U.S. Sen. Lamar Alexander took to the Senate floor last week to preach once again about the virtues of the filibuster and to try to stop a push by some lawmakers to nuke it, reports Michael Collins. This time, he wasn’t lecturing Democrats. He was scolding his own party.
“Republicans who want to abolish the filibuster in the United States Senate are Republicans with short memories,” he began, launching into a nine-minute defense of the parliamentary stalling tactic, its long tradition in the Senate, its benefits in protecting the voice of the minority and the dangers that await any party looking to abolish it.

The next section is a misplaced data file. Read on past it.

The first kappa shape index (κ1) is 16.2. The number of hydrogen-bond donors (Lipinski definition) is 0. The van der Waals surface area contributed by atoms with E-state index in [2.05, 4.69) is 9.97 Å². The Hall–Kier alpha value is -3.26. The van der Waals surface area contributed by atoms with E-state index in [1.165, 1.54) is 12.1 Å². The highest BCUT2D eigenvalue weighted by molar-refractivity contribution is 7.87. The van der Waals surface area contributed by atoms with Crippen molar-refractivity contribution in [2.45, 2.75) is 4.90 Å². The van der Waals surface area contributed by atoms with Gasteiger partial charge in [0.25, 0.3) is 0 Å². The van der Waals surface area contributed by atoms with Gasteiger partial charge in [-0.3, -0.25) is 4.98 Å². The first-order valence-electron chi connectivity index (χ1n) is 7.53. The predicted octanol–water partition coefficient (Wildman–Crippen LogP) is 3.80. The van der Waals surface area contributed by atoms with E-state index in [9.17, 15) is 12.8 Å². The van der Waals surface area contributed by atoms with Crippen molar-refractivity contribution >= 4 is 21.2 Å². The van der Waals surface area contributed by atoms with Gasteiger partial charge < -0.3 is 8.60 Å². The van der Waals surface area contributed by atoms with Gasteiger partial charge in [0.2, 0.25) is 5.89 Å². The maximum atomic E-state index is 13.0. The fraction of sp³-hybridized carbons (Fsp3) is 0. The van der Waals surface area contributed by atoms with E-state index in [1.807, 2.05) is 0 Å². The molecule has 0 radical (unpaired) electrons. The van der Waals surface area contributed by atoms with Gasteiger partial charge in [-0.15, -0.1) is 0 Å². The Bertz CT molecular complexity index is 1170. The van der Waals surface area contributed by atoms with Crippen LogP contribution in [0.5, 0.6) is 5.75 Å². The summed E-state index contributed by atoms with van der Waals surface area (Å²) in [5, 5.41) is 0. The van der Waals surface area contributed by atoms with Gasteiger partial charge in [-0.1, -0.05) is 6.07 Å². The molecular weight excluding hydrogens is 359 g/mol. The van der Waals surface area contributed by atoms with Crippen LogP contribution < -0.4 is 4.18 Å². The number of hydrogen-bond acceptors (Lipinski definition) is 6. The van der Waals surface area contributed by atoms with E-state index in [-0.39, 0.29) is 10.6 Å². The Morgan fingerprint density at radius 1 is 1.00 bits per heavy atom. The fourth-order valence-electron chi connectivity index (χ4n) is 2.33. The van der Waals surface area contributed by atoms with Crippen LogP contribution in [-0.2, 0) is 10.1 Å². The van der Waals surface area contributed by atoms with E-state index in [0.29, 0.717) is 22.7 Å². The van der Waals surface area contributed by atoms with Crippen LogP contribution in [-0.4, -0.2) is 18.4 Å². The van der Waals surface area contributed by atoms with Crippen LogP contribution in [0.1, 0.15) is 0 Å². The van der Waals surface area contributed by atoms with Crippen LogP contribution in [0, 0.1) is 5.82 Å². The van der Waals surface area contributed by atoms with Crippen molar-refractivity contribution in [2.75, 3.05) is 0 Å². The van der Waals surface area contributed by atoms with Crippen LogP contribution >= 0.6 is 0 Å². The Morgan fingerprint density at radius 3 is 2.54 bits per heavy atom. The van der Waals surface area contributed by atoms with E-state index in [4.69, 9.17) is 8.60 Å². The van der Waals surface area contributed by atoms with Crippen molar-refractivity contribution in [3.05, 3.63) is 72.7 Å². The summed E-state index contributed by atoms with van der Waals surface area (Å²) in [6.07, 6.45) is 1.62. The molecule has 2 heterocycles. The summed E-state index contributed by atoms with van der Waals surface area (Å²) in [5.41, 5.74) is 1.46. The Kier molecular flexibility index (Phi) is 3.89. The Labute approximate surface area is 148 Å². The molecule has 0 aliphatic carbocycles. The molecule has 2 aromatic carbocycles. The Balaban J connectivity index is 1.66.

The speech was reminiscent of the good scolding he gave to Democrats two years ago, when they held the Senate majority and stopped Republicans from filibustering most of President Barack Obama’s nominees. The change did not prevent the filibuster of legislation, but Alexander was livid and accused Democrats of a power grab and labeled the move tyranny.
Now it’s some Republicans who consider the filibuster a nuisance, rendering them incapable of pushing their own agenda through a Congress in which, for the first time in eight years, they hold a majority in both the House and the Senate.
In the past two weeks, Democrats have successfully used the filibuster to stop the Senate from voting on bills that would block the Iran nuclear deal and end federal funding for Planned Parenthood.